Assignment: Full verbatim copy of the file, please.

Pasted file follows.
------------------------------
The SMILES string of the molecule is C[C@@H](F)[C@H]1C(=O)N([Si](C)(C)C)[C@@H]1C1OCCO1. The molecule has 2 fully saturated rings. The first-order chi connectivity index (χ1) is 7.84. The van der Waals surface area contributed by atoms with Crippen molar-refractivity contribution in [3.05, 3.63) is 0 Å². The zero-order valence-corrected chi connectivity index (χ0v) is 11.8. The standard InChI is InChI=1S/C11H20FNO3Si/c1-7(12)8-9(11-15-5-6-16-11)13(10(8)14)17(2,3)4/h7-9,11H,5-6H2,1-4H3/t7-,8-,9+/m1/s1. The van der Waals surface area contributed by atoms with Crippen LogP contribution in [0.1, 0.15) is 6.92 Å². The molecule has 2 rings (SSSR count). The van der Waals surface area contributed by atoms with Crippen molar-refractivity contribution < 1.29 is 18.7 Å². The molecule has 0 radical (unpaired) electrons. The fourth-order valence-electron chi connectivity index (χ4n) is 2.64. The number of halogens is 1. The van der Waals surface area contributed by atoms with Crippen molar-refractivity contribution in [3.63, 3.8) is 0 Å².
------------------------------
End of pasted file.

The SMILES string of the molecule is C[C@@H](F)[C@H]1C(=O)N([Si](C)(C)C)[C@@H]1C1OCCO1. The molecule has 2 fully saturated rings. The first-order chi connectivity index (χ1) is 7.84. The van der Waals surface area contributed by atoms with Crippen molar-refractivity contribution in [3.05, 3.63) is 0 Å². The zero-order valence-corrected chi connectivity index (χ0v) is 11.8. The standard InChI is InChI=1S/C11H20FNO3Si/c1-7(12)8-9(11-15-5-6-16-11)13(10(8)14)17(2,3)4/h7-9,11H,5-6H2,1-4H3/t7-,8-,9+/m1/s1. The van der Waals surface area contributed by atoms with Crippen LogP contribution in [0.1, 0.15) is 6.92 Å². The molecule has 2 rings (SSSR count). The van der Waals surface area contributed by atoms with Crippen molar-refractivity contribution < 1.29 is 18.7 Å². The molecule has 0 radical (unpaired) electrons. The fourth-order valence-electron chi connectivity index (χ4n) is 2.64. The number of halogens is 1. The van der Waals surface area contributed by atoms with Crippen molar-refractivity contribution in [3.63, 3.8) is 0 Å².